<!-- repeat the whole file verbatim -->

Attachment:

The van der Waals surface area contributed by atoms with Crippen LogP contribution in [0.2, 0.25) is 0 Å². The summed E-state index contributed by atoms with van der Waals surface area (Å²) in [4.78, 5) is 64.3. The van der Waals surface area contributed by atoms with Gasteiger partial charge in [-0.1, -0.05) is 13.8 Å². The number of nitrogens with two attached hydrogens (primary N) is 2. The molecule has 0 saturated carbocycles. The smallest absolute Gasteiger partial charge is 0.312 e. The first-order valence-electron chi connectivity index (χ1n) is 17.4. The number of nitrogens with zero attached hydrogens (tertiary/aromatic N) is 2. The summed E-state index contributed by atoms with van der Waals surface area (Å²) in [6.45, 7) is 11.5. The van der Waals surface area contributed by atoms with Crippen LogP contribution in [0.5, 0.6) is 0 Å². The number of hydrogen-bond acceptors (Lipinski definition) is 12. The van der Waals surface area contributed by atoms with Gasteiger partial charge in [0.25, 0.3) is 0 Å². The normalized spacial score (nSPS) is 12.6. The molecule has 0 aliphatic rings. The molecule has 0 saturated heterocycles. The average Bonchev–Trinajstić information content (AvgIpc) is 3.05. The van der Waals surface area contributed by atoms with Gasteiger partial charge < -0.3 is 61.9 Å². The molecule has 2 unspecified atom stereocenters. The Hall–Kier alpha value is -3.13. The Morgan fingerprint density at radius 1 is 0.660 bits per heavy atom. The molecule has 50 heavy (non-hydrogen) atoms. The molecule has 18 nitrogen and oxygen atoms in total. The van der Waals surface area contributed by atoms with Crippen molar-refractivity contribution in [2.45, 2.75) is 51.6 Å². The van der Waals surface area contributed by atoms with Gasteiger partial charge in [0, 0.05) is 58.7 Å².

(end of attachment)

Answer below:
The van der Waals surface area contributed by atoms with Crippen LogP contribution in [0.2, 0.25) is 0 Å². The summed E-state index contributed by atoms with van der Waals surface area (Å²) in [4.78, 5) is 64.3. The van der Waals surface area contributed by atoms with Gasteiger partial charge in [-0.1, -0.05) is 13.8 Å². The number of nitrogens with two attached hydrogens (primary N) is 2. The molecule has 0 saturated carbocycles. The smallest absolute Gasteiger partial charge is 0.312 e. The first-order valence-electron chi connectivity index (χ1n) is 17.4. The number of nitrogens with zero attached hydrogens (tertiary/aromatic N) is 2. The summed E-state index contributed by atoms with van der Waals surface area (Å²) in [6.45, 7) is 11.5. The van der Waals surface area contributed by atoms with Crippen LogP contribution in [0.5, 0.6) is 0 Å². The number of hydrogen-bond acceptors (Lipinski definition) is 12. The van der Waals surface area contributed by atoms with Gasteiger partial charge in [0.25, 0.3) is 0 Å². The normalized spacial score (nSPS) is 12.6. The molecule has 0 aliphatic rings. The molecule has 0 saturated heterocycles. The average Bonchev–Trinajstić information content (AvgIpc) is 3.05. The van der Waals surface area contributed by atoms with Gasteiger partial charge < -0.3 is 61.9 Å². The molecule has 2 unspecified atom stereocenters. The Hall–Kier alpha value is -3.13. The Morgan fingerprint density at radius 1 is 0.660 bits per heavy atom. The molecule has 50 heavy (non-hydrogen) atoms. The molecule has 18 nitrogen and oxygen atoms in total. The van der Waals surface area contributed by atoms with Crippen molar-refractivity contribution in [2.45, 2.75) is 51.6 Å². The van der Waals surface area contributed by atoms with Gasteiger partial charge in [0, 0.05) is 58.7 Å².